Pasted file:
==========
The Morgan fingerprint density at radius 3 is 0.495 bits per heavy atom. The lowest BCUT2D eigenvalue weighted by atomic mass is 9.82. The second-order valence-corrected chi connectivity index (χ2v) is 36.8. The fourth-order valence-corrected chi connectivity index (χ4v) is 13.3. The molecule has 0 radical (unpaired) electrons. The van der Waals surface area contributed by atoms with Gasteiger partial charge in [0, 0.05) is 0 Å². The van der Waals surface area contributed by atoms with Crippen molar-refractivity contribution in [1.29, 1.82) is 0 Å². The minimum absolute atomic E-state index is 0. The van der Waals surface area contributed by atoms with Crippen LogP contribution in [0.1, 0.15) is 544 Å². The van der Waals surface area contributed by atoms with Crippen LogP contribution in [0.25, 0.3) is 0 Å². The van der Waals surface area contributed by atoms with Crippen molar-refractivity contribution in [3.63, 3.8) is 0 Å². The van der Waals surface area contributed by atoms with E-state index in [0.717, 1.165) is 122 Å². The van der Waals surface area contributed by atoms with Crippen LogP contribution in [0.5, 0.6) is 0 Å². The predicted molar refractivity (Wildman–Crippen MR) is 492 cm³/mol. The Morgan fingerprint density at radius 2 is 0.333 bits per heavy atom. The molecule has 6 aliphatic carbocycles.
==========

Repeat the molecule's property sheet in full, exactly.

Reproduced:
The Morgan fingerprint density at radius 3 is 0.495 bits per heavy atom. The lowest BCUT2D eigenvalue weighted by atomic mass is 9.82. The second-order valence-corrected chi connectivity index (χ2v) is 36.8. The fourth-order valence-corrected chi connectivity index (χ4v) is 13.3. The molecule has 0 radical (unpaired) electrons. The van der Waals surface area contributed by atoms with Gasteiger partial charge in [0, 0.05) is 0 Å². The van der Waals surface area contributed by atoms with Crippen molar-refractivity contribution in [1.29, 1.82) is 0 Å². The minimum absolute atomic E-state index is 0. The van der Waals surface area contributed by atoms with Crippen LogP contribution in [0.1, 0.15) is 544 Å². The van der Waals surface area contributed by atoms with Crippen LogP contribution in [0.25, 0.3) is 0 Å². The van der Waals surface area contributed by atoms with Crippen molar-refractivity contribution in [3.63, 3.8) is 0 Å². The van der Waals surface area contributed by atoms with E-state index in [0.717, 1.165) is 122 Å². The van der Waals surface area contributed by atoms with Crippen LogP contribution in [0.5, 0.6) is 0 Å². The predicted molar refractivity (Wildman–Crippen MR) is 492 cm³/mol. The Morgan fingerprint density at radius 2 is 0.333 bits per heavy atom. The molecule has 6 aliphatic carbocycles.